Behind every decision we make is a rationale that could help our kids can learn and grow.
To have healthy relationships with our children, we should celebrate more than we correct.
I love Home Depot. Before I had kids, it was just another home improvement store that happened to be a few miles closer than its competitor. But now, we’ve discovered their Saturday morning Kids Workshop. To my two-year-old son, they are a magical wonderland of manly things and monthly little construction projects. That is, until last week.
Even if a request from our son would normally be granted, if he asks while whining, the answer is always “no.”
If you have a child, you’ve witnessed pure unashamed selfishness on more than one occasion.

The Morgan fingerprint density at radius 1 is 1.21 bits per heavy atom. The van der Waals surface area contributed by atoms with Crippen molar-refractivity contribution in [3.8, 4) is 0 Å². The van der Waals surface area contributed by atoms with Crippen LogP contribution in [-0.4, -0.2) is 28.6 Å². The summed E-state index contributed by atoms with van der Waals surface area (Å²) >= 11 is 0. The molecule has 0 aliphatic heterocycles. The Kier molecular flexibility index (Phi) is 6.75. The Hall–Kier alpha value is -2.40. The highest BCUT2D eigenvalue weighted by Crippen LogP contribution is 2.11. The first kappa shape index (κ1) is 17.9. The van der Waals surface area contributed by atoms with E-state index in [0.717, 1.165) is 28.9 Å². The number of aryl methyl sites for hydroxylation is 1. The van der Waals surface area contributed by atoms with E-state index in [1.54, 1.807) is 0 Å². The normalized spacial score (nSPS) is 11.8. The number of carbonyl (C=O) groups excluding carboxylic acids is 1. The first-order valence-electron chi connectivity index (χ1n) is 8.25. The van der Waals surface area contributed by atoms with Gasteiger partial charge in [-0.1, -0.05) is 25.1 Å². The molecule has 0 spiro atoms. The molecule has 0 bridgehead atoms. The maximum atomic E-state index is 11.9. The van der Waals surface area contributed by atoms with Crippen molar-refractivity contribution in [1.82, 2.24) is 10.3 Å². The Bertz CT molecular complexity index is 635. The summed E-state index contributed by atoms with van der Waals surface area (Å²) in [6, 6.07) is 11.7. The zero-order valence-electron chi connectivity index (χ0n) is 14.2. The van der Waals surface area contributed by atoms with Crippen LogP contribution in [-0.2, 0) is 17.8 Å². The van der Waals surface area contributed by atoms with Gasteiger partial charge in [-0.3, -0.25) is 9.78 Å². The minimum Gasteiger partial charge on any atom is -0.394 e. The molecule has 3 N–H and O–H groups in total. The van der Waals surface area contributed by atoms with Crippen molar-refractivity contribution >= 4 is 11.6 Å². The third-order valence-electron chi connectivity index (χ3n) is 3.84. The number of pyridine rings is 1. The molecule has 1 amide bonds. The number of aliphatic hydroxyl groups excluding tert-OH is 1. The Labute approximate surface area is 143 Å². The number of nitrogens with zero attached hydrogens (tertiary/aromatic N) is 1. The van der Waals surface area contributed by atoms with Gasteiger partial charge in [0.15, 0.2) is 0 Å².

It's easy to forget how much our kids observe and pattern their lives based on ours.
Is your kid acting up because they are bored? Give them a job!
Kids have amazing memories! Even if they can’t communicate it, there’s a good chance they know when they were promised something and you didn’t follow through.
I don’t know who first said this, but it’s a good principle: “Rules without relationship leads to rebellion.”
My son with fake phone:"Hi Dadda. Goodbye.Hi Momma. Goodbye.Hi Adalyn. Goodbye.Hi Grandpa. Goodbye.Hi Grandma. Goodbye."
Turns to me: "Dadda, I talk people!"
Me: "Very good! You could actually say, 'I talk TO people.'"
Son: "No, not TWO people, FIVE people!"
I think most parents spend too much time doing things for their kids.